Adoption is beautiful. Y'all know that, right? It's theological. It's redemptive. It's beauty from ashes. It's God's glory revealed.
It's also painful. And messy. And terrifying. And a sure sign of the Fall that there are orphans to begin with, and that in order to play a part in their personal story we have to also play a part in inflicting some measure of pain upon them.
There is a crucifiction before there is a resurrection.
When we went to court in November, there were kids at Bethie's foster care center who came up to us instantly, jumped into our laps, brought us books to read, giggled at our tickles. Our girl wasn't one of those kids. We discovered instantly when we met Bethie that she was a sensitive, introverted, shy little girl. We knew that taking her away from all she has known was going to be hard. So hard. So hard that I've spent the last two and a half months praying, crying and worrying.
Monday we spent a little bit of time with our girl at the care center to remind her who we were. To "familiarize" her with us before we took her away from all she knew.
Tuesday her ringlets were gone (boo! but I'm sure they don't last at night.) We hung out a little in the front yard at what used to be her home, but wasn't where she slept any more. So many changes since we left, including a monumental one: I learned that her special mother, Arafame, had been layed off a month before. So sweet girl had already had the one 'mother' she knew taken away from her. For a month now. And I didn't even know it, didn't know how it had affected her heart and her little soul. But I prayed that somehow it would make her transition to our care a little easier.
We had bought a present for Arafame. The Gladney social worker promised she would deliver it to her.
As if it could possibly convey thanks for loving our daughter. Thanks for cuddling her and kissing her and wiping her nose and teaching her songs. When she bonds with us, we will know it is because of you, and we will always be thankful.
There was a traditional Ethiopian coffee ceremony planned, which is how they send off the kids.
And then our Embassy appointment (to pick up her visa) was at 2pm. She had to go with us, so that was when we would take her.
They call it Gotcha Day. And I do love that, I do. As an adopted kid myself, I actually think that's super cool, to celebrate the day we finally, finally, GOTCHA in our arms. Cute, huh?
Ohmyskull. If only adoption weren't so freaking complicated. If only GOTCHA didn't mean TOOKYA from all you knew while you were SCREAMING and TERRIFIED and there was no way to convey to you that THIS WAS A GOOD THING, WE PROMISE, REALLY, IT IS, even though GOTCHA seems like a word applying to the Boogy Man, not two parents who have loved you and prayed for you and worked really hard to bring you out of an orphanage and into their family.
Bethie, at 27 months, is a perceptive little thing. She knew something crazy was amiss. She stayed far away from us. I tried to pick her up once and she screamed and kicked until I put her down.
There were two other families there with us. Zach and Christie, whose sweet baby Myla slept the almost the whole time. And Jean, whom I've emailed for years and finally got to meet in person, and who quickly became a good friend. Bethie's roommate Tess cried herself to sleep on Jean's lap.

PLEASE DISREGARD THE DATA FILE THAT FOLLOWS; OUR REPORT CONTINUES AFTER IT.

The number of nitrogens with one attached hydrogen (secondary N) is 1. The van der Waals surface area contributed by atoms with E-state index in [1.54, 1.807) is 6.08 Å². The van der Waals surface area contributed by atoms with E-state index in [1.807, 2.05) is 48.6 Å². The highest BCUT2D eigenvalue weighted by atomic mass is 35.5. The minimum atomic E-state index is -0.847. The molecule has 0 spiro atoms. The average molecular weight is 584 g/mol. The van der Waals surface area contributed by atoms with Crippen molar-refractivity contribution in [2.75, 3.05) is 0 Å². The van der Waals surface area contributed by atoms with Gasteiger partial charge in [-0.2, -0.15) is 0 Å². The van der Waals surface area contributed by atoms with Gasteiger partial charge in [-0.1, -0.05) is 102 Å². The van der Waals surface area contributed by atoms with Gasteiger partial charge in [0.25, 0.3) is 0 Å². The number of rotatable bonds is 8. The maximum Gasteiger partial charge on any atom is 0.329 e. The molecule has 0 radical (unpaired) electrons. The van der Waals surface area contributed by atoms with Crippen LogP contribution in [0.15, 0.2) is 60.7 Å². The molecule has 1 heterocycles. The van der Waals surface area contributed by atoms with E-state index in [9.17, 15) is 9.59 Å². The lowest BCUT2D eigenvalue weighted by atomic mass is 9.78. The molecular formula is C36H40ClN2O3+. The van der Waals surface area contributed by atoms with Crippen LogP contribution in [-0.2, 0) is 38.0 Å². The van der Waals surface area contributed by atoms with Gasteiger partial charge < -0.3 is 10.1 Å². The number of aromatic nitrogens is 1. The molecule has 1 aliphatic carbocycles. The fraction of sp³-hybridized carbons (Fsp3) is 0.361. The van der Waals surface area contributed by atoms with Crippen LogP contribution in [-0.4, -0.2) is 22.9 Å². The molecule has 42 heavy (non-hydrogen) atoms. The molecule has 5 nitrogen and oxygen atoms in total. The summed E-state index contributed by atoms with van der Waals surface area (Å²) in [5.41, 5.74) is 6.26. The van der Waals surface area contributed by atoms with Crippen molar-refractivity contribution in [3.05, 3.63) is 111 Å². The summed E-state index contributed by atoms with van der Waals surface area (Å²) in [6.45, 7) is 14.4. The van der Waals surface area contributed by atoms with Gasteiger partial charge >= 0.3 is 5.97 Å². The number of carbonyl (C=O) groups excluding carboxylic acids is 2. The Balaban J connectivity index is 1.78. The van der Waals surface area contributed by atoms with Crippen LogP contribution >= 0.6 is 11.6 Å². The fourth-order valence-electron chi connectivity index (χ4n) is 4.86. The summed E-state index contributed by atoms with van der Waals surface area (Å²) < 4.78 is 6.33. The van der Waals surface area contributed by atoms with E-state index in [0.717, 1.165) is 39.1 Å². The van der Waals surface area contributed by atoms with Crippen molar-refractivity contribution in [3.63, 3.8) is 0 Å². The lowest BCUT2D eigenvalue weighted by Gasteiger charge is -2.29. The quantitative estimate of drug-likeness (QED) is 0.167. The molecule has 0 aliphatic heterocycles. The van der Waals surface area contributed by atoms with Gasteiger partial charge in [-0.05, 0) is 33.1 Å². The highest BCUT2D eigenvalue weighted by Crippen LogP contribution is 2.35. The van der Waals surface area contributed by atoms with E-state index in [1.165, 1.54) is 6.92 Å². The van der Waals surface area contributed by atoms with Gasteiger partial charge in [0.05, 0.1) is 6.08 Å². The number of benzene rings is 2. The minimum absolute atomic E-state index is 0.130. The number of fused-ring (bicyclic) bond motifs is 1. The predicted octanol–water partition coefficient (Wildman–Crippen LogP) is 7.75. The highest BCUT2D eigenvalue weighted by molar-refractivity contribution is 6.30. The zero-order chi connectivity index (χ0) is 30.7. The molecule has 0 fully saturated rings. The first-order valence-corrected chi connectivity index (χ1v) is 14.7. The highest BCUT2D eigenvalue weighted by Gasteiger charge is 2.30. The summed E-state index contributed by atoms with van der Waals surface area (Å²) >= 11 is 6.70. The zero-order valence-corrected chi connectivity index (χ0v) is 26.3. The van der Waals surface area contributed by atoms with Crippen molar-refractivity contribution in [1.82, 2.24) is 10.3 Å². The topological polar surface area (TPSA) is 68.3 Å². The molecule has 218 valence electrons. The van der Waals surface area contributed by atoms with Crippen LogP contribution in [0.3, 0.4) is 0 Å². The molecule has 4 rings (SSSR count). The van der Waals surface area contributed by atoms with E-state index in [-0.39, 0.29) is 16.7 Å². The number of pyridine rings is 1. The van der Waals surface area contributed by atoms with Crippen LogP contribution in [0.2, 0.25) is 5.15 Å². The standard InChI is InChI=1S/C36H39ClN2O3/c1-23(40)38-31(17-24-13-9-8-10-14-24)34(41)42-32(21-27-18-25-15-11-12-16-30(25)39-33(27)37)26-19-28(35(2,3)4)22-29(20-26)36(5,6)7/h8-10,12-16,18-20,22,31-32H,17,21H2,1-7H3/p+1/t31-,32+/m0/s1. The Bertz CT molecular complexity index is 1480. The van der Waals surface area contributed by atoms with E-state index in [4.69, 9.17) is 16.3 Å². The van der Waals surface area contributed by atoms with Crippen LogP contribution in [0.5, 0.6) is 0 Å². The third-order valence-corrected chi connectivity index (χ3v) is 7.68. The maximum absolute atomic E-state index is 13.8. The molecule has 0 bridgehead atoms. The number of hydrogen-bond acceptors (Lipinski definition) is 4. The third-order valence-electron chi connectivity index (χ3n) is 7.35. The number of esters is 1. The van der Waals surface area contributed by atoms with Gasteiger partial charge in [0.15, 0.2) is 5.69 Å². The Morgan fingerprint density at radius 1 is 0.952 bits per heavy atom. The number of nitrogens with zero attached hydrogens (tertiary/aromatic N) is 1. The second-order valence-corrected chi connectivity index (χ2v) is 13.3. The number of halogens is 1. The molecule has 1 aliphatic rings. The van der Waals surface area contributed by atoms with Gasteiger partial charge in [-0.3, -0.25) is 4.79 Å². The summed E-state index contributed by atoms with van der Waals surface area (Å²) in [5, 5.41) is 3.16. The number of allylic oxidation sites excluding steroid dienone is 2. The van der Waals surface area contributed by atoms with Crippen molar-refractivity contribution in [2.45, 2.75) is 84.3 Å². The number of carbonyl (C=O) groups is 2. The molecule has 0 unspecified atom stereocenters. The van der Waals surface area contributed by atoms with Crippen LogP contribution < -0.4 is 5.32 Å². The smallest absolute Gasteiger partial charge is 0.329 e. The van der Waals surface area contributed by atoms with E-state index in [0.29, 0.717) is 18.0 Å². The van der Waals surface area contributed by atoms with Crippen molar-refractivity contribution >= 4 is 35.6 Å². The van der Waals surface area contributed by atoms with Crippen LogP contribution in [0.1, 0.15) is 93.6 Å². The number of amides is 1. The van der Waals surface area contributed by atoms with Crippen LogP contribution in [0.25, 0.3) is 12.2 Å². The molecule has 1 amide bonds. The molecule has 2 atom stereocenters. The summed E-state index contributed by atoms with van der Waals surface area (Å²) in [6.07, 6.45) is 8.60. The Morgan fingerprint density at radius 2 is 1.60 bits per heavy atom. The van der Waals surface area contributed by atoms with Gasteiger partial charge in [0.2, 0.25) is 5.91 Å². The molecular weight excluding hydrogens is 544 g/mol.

Maggie shared crayons with her new baby sister and gave her a necklace that Ike had made at his kindergarten Christmas party that had somehow managed to find itself in Addis Ababa.
In melodic Amharic the social worker and nurse tried to prepare Bethie for what was to come, as if they could.
I sat on the couch while all the nannies milled about and chatted, feeling awkward, just wanting to get this over with.
(Wait, you were wanting unicorns and rainbows?)
I did change her clothes. Or one of they did, anyway. They also managed to get a tiny dose of Dramamine in her, because we had been warned by everyone that she got carsick.
We drank yummy Ethiopian coffee and ate yummy Ethiopian popcorn and they called Arafame. When Bethie heard her voice, we got to see her smile for the first (and last) time that day.
And then it was time.
The moment that I have prayed for/dreaded with every fiber of my being had fibally come.
Then before we got half a block away, literally, half a block away, this:
Because the Lord in His infinite mercy, before the foundations of the world were made, had determined that my baby girl would get carsick and therefore, during the most tragic, confusing moment of her little life, would be completely stoned on Dramamine.
Praise be to His holy name.
She woke up when we arrived at the Embassy building and immediately scrambled out of my arms and into Walker's. Once we were inside, Deerje, Gladney's coordinator, held her for the entire twenty minutes or so it took for us to drop off our paperwork.
Afterwards we went to Lucy Restaurant, one of our favorites (restaurants in Addis are shockingly good) and she wanted nothing to do with me while she nibbled on a roll and sucked her little fingers, but she was calm.
Then we drove to the top of Entoto Mountain for a quick partial-family photograph.
We went back to our guest house. Bethie fell asleep again in the car, I think she was using sleep as a coping mechanism. "Just like you do," Walker said. She seemed like she had shut down. I don't know how much of that was the Dramamine, or the shock, or a combination.
At some point, she let me hold her. We ate dinner there, and then I put her in her snuggly jammies, and she laid on my chest, and sucked her fingers, and we slept, all night, like this.
I fell asleep knowing that she was still confused and grieving, but believing that she was realizing that even though she didn't know who we were, we were kind and gentle. And I prayed that her little heart would heal.